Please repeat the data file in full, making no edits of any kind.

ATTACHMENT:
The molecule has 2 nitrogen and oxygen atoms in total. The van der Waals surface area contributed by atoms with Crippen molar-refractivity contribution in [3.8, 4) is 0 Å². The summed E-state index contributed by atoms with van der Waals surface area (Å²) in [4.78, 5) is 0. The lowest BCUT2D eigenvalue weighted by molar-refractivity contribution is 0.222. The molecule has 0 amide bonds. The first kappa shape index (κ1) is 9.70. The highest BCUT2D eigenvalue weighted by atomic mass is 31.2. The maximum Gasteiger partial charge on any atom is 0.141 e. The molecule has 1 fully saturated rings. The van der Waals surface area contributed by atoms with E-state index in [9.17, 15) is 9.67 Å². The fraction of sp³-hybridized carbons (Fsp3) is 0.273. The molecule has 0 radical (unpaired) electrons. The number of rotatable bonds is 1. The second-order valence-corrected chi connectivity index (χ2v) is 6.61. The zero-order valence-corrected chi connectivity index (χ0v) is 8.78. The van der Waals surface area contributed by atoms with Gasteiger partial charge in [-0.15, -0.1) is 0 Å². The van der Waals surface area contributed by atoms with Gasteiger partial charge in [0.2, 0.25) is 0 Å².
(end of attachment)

The molecule has 2 nitrogen and oxygen atoms in total. The van der Waals surface area contributed by atoms with Crippen molar-refractivity contribution in [3.8, 4) is 0 Å². The summed E-state index contributed by atoms with van der Waals surface area (Å²) in [4.78, 5) is 0. The lowest BCUT2D eigenvalue weighted by molar-refractivity contribution is 0.222. The molecule has 0 amide bonds. The first kappa shape index (κ1) is 9.70. The highest BCUT2D eigenvalue weighted by atomic mass is 31.2. The maximum Gasteiger partial charge on any atom is 0.141 e. The molecule has 1 fully saturated rings. The van der Waals surface area contributed by atoms with E-state index in [9.17, 15) is 9.67 Å². The fraction of sp³-hybridized carbons (Fsp3) is 0.273. The molecule has 0 radical (unpaired) electrons. The number of rotatable bonds is 1. The second-order valence-corrected chi connectivity index (χ2v) is 6.61. The zero-order valence-corrected chi connectivity index (χ0v) is 8.78. The van der Waals surface area contributed by atoms with Gasteiger partial charge in [-0.15, -0.1) is 0 Å². The van der Waals surface area contributed by atoms with Gasteiger partial charge in [0.2, 0.25) is 0 Å².